2. Chariots and Cars.
Our literature affords unquestionable evidence that chariots were used in Ireland from the most remote ages, both in private life and in war. They are mentioned constantly, as quite common and familiar, in the ancient records, both legendary and historical, as well as in the Brehon Laws, where many regulations are set forth regarding them. The usual Irish word for a chariot is carbad, but there were some other terms.
In the old romances there are several descriptions of Cuculainn's chariot, as well as of those belonging to other chiefs; and in these, and many other authorities, details are given, from all which we can obtain a good general idea of the construction of the vehicle. The body (Irish cret) was made of wickerwork, supported by an outer frame of strong wooden bars; and it was frequently ornamented with tin, a practice which also prevailed among the Gauls. The ordinary one- or two-horse chariot had two shafts, which were made of hard wood. In a two-horse chariot there was a pole between the two horses. A one-horse chariot had two shafts but no pole. A two-wheeled chariot, whether with one or two horses, was in very general use. The wheels were spoked and were from three to four and a half feet high, as we see by several delineations of chariots on the high crosses (p. 486, below). They were shod all round, generally with iron. This corresponds with what we know of the ancient British chariots, of which some specimens have lately been found in burial-mounds, with iron rims on the wheels. Some chariots had four wheels; and we know that four-wheeled chariots were also in use among the Gauls. The axle was fixed immovable in the vehicle, and the wheels revolved on it, and were kept in their place by linch-pins.
There was often an awning or hood overhead, commonly of cloth, dyed in some bright colour; but in elaborate chariots, the awning was occasionally covered with the plumage of birds, as ladies sometimes roofed their greenans. Kings, queens, and chieftains of high rank rode in chariots, luxuriously fitted up and ornamented with gold, silver, and feathers. But with all this, the Irish chariot, like those of the Romans and other nations, was a rough springless machine, and made a great deal of noise. They evidently took pride in the noise: and the more distinguished the person riding in a chariot, the greater was supposed to be the creaking and rattle, as is often boastfully remarked by the old Irish writers, "a chariot under a king" being the noisiest of all. A good chariot was worth about twelve cows, representing £150 or £160 of our money. But royal chariots were worth as much as eighty or ninety cows. With rare exceptions, only two persons rode in a chariot, whether in battle or in everyday life: viz. the master (or mistress) and the driver or charioteer: a custom which prevailed also among the Gauls. The two generally sat side by side, the charioteer being on the right. The usual word to designate the principal person in the chariot, the warrior or master, or chariot-chief, was err: the charioteer or driver was called ara.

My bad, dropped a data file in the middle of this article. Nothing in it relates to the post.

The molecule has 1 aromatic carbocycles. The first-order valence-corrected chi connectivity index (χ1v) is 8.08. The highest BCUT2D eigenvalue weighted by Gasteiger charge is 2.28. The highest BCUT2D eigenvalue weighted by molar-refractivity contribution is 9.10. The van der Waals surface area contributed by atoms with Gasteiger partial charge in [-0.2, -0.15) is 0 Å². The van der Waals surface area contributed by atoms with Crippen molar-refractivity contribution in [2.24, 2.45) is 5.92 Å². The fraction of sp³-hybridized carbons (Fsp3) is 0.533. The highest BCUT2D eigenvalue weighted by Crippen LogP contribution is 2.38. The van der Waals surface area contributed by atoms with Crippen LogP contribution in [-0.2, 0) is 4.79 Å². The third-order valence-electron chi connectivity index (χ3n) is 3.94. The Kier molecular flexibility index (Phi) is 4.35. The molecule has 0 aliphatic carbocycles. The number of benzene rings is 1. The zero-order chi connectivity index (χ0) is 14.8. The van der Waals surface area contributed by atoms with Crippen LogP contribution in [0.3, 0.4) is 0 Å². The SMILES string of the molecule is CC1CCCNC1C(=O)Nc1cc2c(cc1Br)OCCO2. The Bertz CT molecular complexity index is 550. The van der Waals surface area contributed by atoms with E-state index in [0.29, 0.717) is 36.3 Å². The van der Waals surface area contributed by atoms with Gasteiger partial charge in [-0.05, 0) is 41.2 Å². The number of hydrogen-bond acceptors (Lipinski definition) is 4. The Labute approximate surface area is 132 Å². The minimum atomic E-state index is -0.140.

On several of the high crosses chariots are carved, as, for instance, on those of Clonmacnoise, Tuam, and Monasterboice. The chariots represented on next page, from one of the Clonmacnoise crosses, have each only one horse and one pair of wheels: but two-horse chariots were more usual, and seem to have been a common vehicle for travelling. The chariot ordinarily used in battle had two wheels and two horses; but four horses were sometimes used.
FIG. 194. Ancient Irish Chariots on base of Cross of Clonmacnoise: ninth century. (From Wood-Martin's Pagan Ireland).
Chariots were generally drawn by horses, especially those of chiefs and military men. But ordinary persons, and non-military people in general, often employed oxen: St. Patrick's chariot was drawn by two oxen. Besides the chariots hitherto mentioned, both for travelling and for fighting, there was a special war-chariot furnished with scythes and spikes, like those of the Gauls and ancient Britons, which is repeatedly mentioned in the Tales. Farmers and people in general used lough carts, commonly called carr, for work of various kinds, and drawn by oxen, but they are hardly noticed in the ancient literature. They had probably solid wheels— such as we know the people used in later times—spoked wheels being expensive.
In Popular Rhymes and Sayings of Ireland (first published in 1924) John J. Marshall examines the origin of a variety of rhymes and sayings that were at one time in vogue around different parts of the country, including those which he recalled from his own childhood in County Tyrone. Numerous riddles, games and charms are recounted, as well as the traditions of the ‘Wren Boys’ and Christmas Rhymers. Other chapters describe the war cries of prominent Irish septs and the names by which Ireland has been personified in literature over the centuries.
The book is also available as a Kindle download.
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